Long before cheap plastics invaded our homes, there was Chalkware. Chalkware was made and sold in America as early as 1770, created from a formula of gypsum and plaster of Paris that could be molded into a variety of shapes and sizes. For many average families, porcelain and ceramics were still expensive, and some early chalkware designs from the 19th century were made to resemble the more expensive varieties of things like English Staffordshire. By the 1930s, chalkware became a perfect material to make whimsical carnival prizes, like dogs with funny hats, and cats, airbrushed in bright color with glitter! (lots 22-25) By the 1950s and 1960s a diverse array of figural lamps, wall plaques, and other types of decorative items became synonymous with the mid-century look. Ceramics were still expensive and somewhat limited in the post-war years, but the market for stylish, modern design was booming, and chalkware fit the mold as an available and affordable alternative. Chalkware’s earliest production can be traced to cities in Pennsylvania, so it is no surprise that a company like the Pittsburgh Statuary Company continued the tradition; their designs are among the most collected from the period. (lots 47-50) One problem with chalkware was its lack of durability, and its popularity faded by the 1960s, and once again ceramics reclaimed its place in the home. Manufactures like Hull, an Ohio based company, and McCoy (lot 1, lot 139, 141) were able to meet the demand for on trend styles. Even after a fire devastated the Hull factory, the Hull wares were so in demand, they were able to quickly rebuild and offer customers new designs like the Pine pattern and Continental line (lot 133, 137).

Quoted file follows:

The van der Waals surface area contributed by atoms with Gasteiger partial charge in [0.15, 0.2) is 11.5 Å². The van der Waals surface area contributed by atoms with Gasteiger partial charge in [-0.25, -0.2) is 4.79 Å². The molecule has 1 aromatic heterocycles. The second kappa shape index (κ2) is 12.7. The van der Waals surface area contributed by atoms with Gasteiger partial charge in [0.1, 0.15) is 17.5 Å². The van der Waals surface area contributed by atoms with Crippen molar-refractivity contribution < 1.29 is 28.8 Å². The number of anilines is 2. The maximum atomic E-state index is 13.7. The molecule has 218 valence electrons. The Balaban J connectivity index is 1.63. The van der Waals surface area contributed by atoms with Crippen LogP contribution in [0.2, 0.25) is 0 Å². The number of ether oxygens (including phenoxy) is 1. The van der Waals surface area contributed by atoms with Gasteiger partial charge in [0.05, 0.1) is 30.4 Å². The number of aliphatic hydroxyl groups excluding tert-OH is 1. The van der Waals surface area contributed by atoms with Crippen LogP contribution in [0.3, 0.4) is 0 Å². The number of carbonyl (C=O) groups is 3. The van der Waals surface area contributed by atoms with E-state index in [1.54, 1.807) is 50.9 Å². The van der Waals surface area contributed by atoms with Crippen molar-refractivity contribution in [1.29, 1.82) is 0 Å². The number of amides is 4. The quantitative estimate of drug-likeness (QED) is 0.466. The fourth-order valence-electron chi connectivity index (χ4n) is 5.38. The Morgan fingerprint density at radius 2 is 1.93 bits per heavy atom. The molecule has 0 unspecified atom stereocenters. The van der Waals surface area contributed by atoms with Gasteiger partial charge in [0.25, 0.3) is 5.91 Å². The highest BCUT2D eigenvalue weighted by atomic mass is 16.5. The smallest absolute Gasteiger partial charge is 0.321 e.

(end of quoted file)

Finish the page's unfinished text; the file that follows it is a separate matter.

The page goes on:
Lot 22 in Hayloft DC January Auction: Four Carnival Chalkware Figures
Lot 48 in Hayloft DC January Auction: Pair PGH Statuary Co. Figural Chalkware Lamps
Lot 1 in Hayloft DC January Auction: Vintage McCoy Cat's in the Basket Cookie Jar
Lot 133 in Hayloft DC January Auction: Two Pieces of Hull Pottery
These are all the lots for the Hayloft DC January Auction! Happy bidding!